- Sometimes the only way to introduce software improvements or pay technical debt is by associating these changes with a business feature that can really benefit from that, but then
- Technical improvements and/or refactoring usually make estimations higher, and then a discussion is needed to convince the Product Owner of the benefits, which is sometimes complicated since Agile can be a short-term trap.
If these Big Technical Changes don’t fit into Agile, so you need a plan.
Some pragmatic ideas
One of the first things you should do is to identify which parts of your legacy code are really critical and difficult to refactor. Since most probably it is a complex part of your code you could invest some effort in making it easy for everyone to understand it, so people can contribute to improving it while they are working on other issues.
Some ‘technical user stories’ that you can use are:
- Identify critical parts of your legacy code. Pay special attention to code that is really important, like the one that is constantly growing but has no documentation.
- Document these parts, even a basic diagram with the flow and technical overview is good enough. Ideally, you could also elaborate a step-by-step guide to do the most common task in your team’s daily work. It’s really weird but sometimes you need to think about how to translate your current design into a really basic diagram to figure out how to improve it in the most efficient way.
- Write integration tests for these core parts. They will be useful to guard refactoring tasks. Avoid complex testing that needs lots of maintenance.
Another really important motivation booster that prevents frustration is making goals clear to everybody. Every member of a team should know where is the project going within three months, six months and one year. That way people can take good functional and technical decisions.
To achieve that, you may propose some tasks that should fit within one sprint:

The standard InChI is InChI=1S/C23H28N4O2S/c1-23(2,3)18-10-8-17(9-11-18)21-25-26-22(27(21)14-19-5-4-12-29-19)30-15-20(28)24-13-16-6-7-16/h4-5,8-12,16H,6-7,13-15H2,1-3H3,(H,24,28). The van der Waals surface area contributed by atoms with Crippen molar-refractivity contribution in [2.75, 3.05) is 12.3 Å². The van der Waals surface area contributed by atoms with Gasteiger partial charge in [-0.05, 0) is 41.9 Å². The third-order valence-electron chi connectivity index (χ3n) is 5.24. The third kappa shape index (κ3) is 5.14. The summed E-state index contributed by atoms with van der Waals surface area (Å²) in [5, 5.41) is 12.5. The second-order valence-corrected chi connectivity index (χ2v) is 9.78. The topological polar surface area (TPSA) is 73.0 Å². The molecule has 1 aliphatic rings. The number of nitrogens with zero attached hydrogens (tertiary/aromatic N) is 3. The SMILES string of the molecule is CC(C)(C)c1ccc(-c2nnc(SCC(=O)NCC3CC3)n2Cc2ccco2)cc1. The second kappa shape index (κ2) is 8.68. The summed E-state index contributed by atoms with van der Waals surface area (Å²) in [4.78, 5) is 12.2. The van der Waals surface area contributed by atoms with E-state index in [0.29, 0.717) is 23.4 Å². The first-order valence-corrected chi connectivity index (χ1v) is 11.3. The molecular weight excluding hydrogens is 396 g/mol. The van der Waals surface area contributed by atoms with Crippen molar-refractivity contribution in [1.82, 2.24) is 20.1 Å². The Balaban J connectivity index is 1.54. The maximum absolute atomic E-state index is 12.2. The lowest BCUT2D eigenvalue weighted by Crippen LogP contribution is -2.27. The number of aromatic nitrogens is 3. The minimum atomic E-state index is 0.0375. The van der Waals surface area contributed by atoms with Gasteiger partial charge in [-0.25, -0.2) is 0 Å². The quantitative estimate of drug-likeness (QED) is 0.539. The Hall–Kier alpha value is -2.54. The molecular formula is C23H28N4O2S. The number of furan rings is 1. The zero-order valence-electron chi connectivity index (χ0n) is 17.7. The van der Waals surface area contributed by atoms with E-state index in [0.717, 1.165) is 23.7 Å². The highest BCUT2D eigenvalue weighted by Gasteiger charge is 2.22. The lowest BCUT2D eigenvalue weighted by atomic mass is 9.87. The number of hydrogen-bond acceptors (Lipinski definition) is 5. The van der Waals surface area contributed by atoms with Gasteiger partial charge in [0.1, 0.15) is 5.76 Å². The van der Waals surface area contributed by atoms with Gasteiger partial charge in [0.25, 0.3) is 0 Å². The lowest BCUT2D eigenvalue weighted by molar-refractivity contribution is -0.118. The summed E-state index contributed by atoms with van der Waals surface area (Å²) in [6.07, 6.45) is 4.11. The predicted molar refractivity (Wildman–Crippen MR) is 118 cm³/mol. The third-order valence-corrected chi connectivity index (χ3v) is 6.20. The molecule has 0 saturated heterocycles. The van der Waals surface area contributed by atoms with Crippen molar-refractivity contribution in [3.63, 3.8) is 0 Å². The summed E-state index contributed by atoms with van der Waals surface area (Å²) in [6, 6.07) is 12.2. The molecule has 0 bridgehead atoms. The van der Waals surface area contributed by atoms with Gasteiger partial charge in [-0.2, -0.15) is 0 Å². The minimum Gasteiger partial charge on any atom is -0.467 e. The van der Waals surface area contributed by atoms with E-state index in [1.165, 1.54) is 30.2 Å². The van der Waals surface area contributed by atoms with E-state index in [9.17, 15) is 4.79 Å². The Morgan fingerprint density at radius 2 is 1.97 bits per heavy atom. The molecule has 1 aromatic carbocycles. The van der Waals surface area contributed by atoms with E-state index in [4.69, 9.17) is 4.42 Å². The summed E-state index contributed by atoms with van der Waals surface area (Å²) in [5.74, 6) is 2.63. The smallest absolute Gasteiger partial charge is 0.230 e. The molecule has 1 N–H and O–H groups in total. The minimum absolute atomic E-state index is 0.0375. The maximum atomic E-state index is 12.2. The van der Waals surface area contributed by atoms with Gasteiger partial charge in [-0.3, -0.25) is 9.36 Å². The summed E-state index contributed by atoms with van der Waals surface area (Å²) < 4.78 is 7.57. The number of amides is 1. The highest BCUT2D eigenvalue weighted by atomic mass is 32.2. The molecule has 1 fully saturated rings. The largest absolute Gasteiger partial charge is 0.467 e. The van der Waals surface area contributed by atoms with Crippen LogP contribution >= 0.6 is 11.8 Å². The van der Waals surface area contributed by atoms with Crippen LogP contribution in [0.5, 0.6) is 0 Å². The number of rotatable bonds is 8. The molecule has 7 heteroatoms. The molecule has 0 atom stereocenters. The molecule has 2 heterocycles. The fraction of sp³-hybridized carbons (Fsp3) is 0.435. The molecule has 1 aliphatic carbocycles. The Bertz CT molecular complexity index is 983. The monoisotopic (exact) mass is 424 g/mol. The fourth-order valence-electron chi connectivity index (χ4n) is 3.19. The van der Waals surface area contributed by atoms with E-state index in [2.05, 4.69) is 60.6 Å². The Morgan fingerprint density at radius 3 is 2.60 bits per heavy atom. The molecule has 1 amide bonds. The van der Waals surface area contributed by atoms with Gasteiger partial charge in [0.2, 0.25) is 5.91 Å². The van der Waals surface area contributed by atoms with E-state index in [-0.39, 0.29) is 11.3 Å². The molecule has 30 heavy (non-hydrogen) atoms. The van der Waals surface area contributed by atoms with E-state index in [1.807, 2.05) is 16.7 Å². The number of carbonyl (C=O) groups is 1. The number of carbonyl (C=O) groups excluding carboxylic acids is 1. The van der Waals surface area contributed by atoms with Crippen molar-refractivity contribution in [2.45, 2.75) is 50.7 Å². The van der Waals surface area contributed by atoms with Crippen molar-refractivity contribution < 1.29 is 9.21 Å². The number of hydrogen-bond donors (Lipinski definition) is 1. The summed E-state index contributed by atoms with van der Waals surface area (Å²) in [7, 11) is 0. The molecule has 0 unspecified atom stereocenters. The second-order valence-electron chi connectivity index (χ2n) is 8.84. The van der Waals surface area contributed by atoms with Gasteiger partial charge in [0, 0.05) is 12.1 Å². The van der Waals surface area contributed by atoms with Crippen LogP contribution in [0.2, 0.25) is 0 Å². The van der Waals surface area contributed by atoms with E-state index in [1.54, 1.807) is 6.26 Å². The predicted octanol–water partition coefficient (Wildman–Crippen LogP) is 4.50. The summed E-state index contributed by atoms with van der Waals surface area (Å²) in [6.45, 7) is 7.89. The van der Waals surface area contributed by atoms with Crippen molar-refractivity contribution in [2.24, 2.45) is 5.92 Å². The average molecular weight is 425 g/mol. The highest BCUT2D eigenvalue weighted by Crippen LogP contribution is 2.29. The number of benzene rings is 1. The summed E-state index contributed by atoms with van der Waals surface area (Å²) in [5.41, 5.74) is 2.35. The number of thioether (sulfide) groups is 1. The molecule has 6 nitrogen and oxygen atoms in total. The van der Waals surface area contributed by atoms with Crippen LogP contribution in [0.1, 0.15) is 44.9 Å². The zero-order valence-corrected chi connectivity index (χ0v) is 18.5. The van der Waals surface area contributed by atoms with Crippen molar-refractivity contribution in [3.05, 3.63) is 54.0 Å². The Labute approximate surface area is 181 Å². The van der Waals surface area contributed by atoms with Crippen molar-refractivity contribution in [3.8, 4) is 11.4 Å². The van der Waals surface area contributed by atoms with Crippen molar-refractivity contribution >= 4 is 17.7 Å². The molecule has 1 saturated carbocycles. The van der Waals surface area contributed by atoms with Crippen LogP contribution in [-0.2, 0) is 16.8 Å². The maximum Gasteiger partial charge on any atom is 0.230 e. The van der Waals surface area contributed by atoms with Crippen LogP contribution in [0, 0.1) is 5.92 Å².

- Work with business representatives to define short Main-Goal descriptions for these three milestones: 3, 6 and 12 months. This first draft should fit into a small presentation, four or five slides maximum (or a wiki page if you prefer).
- If needed, you can create a task per item that should be detailed a little bit further. But keep the description always telling how to map the general vision to the specifics.
- Identify which of these goals are more challenging (or complex) from a technical perspective given your current situation. This task has to be done in close communication with the Product Owners or Business Users. A good outcome of these discussions would be a Prioritization of the goals, based on the Return of Investment (how much value has this task compared with the effort that it’s going to require).
Make a Plan
Once you complete the process of identifying and restraining legacy code and you get the Vision, then you should set up a Kanban board with the main technical improvements that the team wants to introduce. Once you have the topics, you will need to refine them so they can be split into small tasks. Some examples of vague topics that need to be detailed are ‘Migration to Java 9’, ‘Changing the UI to Angular’, ‘Make the build faster’, etc. You need to split those and make clear descriptions of how they map to the goals and how to achieve them (the required steps).
Personally, I don’t like spikes but in case that the task is clearly related to a research that needs to be done, it makes sense. Anyway, my recommendation would be that the result must always be a wiki page or in general something that can be used by others. Don’t do spikes without any result, it’s easy to get distracted from the main goal.
Don’t forget the main reasons behind that technical change, which will drive you to achieve your Vision goals. Most of the times they are system quality attributes: performance, robustness, readability, testability, etc. Depending on your project, some of them may be much more important than others, you just need to communicate across teams to decide what are the architectural changes that will make you achieve your goals faster.
The Architect role in Agile
With the introduction of Agile in many companies, Architects need to be more communicative than ever. They become a sort of Technical Coach. It’s not about making presentations or nice and complex UML diagrams, but more about being able to let stakeholders know that technology-related improvements are important, together with keeping a good quality on the foundations, having a good test base, etc.
If you don’t have an Architect in your team, you can use Agile and the opportunities that it brings. It’s bottom-up, and that means that you can start proposing improvements for your team, creating small tasks and explaining why it’s so important to have a good technical vision. Don’t be afraid, just take a step forward.
What do you need to reach your goals and get a good combination of Software Architecture and Agile methodologies? Energy, patience, passion for what you do, and a plan.